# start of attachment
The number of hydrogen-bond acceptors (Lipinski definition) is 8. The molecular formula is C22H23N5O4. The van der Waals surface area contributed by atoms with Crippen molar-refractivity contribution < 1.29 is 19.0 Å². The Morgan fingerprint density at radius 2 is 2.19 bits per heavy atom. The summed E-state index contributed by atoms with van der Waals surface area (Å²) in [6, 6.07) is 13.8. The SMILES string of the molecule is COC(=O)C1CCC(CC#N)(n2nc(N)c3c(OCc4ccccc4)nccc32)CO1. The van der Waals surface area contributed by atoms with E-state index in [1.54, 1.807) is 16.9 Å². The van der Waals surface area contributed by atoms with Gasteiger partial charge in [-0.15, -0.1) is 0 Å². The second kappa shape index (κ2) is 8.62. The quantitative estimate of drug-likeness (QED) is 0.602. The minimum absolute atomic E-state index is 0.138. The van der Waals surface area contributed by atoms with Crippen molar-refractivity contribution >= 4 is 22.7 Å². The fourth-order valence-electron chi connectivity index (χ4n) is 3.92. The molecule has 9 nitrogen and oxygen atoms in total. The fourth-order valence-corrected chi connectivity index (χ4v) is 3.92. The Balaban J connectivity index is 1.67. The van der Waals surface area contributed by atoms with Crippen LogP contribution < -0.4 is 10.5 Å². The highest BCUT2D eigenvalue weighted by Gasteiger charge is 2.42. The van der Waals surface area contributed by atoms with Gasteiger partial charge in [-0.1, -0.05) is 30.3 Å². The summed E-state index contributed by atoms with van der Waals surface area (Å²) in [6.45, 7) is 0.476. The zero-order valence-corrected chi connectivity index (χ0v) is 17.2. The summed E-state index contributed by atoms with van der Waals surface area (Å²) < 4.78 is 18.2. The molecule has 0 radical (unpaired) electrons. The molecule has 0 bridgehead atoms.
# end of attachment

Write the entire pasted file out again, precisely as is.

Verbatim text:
The number of hydrogen-bond acceptors (Lipinski definition) is 8. The molecular formula is C22H23N5O4. The van der Waals surface area contributed by atoms with Crippen molar-refractivity contribution < 1.29 is 19.0 Å². The Morgan fingerprint density at radius 2 is 2.19 bits per heavy atom. The summed E-state index contributed by atoms with van der Waals surface area (Å²) in [6, 6.07) is 13.8. The SMILES string of the molecule is COC(=O)C1CCC(CC#N)(n2nc(N)c3c(OCc4ccccc4)nccc32)CO1. The van der Waals surface area contributed by atoms with E-state index in [1.54, 1.807) is 16.9 Å². The van der Waals surface area contributed by atoms with Gasteiger partial charge in [-0.15, -0.1) is 0 Å². The second kappa shape index (κ2) is 8.62. The quantitative estimate of drug-likeness (QED) is 0.602. The minimum absolute atomic E-state index is 0.138. The van der Waals surface area contributed by atoms with Crippen molar-refractivity contribution >= 4 is 22.7 Å². The fourth-order valence-electron chi connectivity index (χ4n) is 3.92. The molecule has 9 nitrogen and oxygen atoms in total. The fourth-order valence-corrected chi connectivity index (χ4v) is 3.92. The Balaban J connectivity index is 1.67. The van der Waals surface area contributed by atoms with Crippen LogP contribution < -0.4 is 10.5 Å². The highest BCUT2D eigenvalue weighted by Gasteiger charge is 2.42. The van der Waals surface area contributed by atoms with Gasteiger partial charge in [-0.1, -0.05) is 30.3 Å². The summed E-state index contributed by atoms with van der Waals surface area (Å²) in [6.45, 7) is 0.476. The zero-order valence-corrected chi connectivity index (χ0v) is 17.2. The summed E-state index contributed by atoms with van der Waals surface area (Å²) < 4.78 is 18.2. The molecule has 0 radical (unpaired) electrons. The molecule has 0 bridgehead atoms.